By 1892, the N&W had been extended to the Ohio River at Kenova, sparking the rapid growth of towns along the way, including Welch and Williamson. Bluefield’s population grew from 600 to 11,188 people in just 20 years. One small Mercer County town became a banking center for leading coal operators; Bramwell became known as the “home of millionaires.”

Virginian

By 1900, the C&O and N&W had snaked branch lines into most valleys and hollows in southern West Virginia. All that was left were the rugged mountains in between. By the first decade of the 20th century, new machinery and engineering techniques allowed two entrepreneurs to construct a railroad where few believed it could be built—along the crests of narrow mountaintops and ridges.

The third major southern West Virginia railroad was the Virginian, the brainchild of coal operator William Nelson Page of Ansted and Standard Oil executive Henry H. Rogers of New York. In 1907 and 1908, crews were challenged to connect the former Tidewater Railway in Virginia with West Virginia’s Deepwater Railway. The 443-mile-long railroad was completed in 1909, linking southern West Virginia’s Winding Gulf Coalfield with the Chesapeake Bay ports at Hampton Roads, Virginia.

The Virginian tapped previously unreachable coal reserves—namely in Raleigh, Fayette and Wyoming counties—by employing the heaviest locomotives and longest lines of cars. The ingenious railroad was an immediate boon to the towns of Princeton, Mullens, Glen Rogers and Glen Jean.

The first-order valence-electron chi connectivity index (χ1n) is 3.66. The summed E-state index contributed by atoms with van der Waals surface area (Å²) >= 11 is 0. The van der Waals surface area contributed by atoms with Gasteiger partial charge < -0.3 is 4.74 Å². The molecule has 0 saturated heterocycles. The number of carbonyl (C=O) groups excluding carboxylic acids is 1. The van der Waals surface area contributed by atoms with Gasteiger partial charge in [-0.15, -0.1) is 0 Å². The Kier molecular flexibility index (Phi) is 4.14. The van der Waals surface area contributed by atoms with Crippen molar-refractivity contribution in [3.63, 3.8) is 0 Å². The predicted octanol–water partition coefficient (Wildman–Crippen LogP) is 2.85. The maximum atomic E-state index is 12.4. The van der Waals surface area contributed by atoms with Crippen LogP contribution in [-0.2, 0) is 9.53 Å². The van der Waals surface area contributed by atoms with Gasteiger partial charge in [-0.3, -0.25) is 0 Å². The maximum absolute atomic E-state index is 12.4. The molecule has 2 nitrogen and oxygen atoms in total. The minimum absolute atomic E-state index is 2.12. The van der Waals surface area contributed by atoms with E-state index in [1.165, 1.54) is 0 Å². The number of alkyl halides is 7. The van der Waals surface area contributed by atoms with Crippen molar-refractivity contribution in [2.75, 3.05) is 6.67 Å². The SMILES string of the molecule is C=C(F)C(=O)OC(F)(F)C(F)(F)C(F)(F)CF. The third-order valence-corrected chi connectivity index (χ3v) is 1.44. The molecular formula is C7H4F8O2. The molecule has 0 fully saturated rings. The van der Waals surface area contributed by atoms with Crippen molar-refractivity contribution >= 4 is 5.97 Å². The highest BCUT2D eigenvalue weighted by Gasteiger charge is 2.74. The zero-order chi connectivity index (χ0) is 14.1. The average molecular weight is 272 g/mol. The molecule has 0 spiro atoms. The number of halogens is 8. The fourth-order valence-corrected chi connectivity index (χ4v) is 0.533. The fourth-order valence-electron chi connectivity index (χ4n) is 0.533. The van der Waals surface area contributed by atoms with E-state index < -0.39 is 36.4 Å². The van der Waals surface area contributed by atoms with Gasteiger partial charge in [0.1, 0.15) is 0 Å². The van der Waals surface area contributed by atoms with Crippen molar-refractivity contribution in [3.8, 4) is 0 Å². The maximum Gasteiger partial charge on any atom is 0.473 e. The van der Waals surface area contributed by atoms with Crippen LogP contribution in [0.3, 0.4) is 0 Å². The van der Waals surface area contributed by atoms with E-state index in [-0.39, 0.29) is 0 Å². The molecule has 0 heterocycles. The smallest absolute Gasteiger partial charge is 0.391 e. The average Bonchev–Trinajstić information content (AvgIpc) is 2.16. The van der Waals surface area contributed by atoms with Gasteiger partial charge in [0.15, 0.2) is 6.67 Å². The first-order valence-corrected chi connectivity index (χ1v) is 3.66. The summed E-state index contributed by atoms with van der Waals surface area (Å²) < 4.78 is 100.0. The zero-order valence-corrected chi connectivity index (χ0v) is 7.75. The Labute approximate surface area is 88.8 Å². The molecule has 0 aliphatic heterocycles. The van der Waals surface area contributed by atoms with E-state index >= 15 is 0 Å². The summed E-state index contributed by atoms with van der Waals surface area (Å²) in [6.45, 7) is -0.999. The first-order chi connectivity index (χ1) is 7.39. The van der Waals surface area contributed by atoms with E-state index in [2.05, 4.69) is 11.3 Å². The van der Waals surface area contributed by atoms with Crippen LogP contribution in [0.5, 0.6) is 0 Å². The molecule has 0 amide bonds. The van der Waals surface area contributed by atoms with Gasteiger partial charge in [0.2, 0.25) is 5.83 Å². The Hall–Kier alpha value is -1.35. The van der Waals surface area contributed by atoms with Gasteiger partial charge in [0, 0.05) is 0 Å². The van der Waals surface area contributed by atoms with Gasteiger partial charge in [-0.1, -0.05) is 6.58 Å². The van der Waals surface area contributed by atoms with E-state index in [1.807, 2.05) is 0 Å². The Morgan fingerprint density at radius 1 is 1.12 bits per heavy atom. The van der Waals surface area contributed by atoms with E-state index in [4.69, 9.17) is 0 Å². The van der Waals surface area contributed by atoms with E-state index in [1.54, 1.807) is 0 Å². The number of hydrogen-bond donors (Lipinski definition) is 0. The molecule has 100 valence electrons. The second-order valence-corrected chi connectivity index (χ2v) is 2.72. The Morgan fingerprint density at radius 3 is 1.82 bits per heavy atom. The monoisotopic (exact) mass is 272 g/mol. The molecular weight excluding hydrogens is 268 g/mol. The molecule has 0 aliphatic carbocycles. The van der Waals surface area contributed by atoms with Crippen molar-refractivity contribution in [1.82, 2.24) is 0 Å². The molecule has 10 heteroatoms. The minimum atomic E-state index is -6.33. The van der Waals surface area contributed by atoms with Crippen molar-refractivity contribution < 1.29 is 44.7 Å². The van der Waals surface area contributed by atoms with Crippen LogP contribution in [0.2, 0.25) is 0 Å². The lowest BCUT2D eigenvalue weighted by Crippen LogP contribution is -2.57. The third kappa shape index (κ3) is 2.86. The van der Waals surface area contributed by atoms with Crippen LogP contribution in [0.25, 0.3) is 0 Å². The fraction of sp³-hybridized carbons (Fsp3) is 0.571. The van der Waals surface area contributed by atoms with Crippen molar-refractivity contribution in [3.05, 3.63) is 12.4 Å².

By the early 20th century, branches of the C&O, N&W and Virginian extended into every coal-producing hollow in southern West Virginia. Coal from the most remote valleys of southern West Virginia could be shipped to the Atlantic Ocean, Great Lakes and every major eastern market in a matter of days. These three railroads formed the foundation for the rise of King Coal.

Today you will find the railroad still active in the area with the exciting trains and their great contribution to our economy.  In addition to the commerce trains are the passenger trains of Amtrack.  Amtrack stations can be found throughout the region adding a terrific way to travel to an from the mountain state or take a scenic ride on the rails.   The nearest Amtrack station for passengers is found at Hinton.  Located ten miles from the property is the Historic Hinton Train Station where the Amtrack Trains regularly stop for boarding and destination passengers. At one time Brooks also had its very own train station now a memory of the past.   Other active area train stations are Alderson,  White Sulphur Springs and Prince West Virginia that has preserved the Art Deco Prince rail station as part of the New River Gorge National Park for posterity.   The Trains still operated here and are a fantastic part of our history and our future.   For more information on the history of the West Virginia Railroad visit the Hinton Train Museum only ten miles from the Sunny Brooks Property.   Call now to see this amazing property along the shores of the New River.

REGIONAL INFORMATION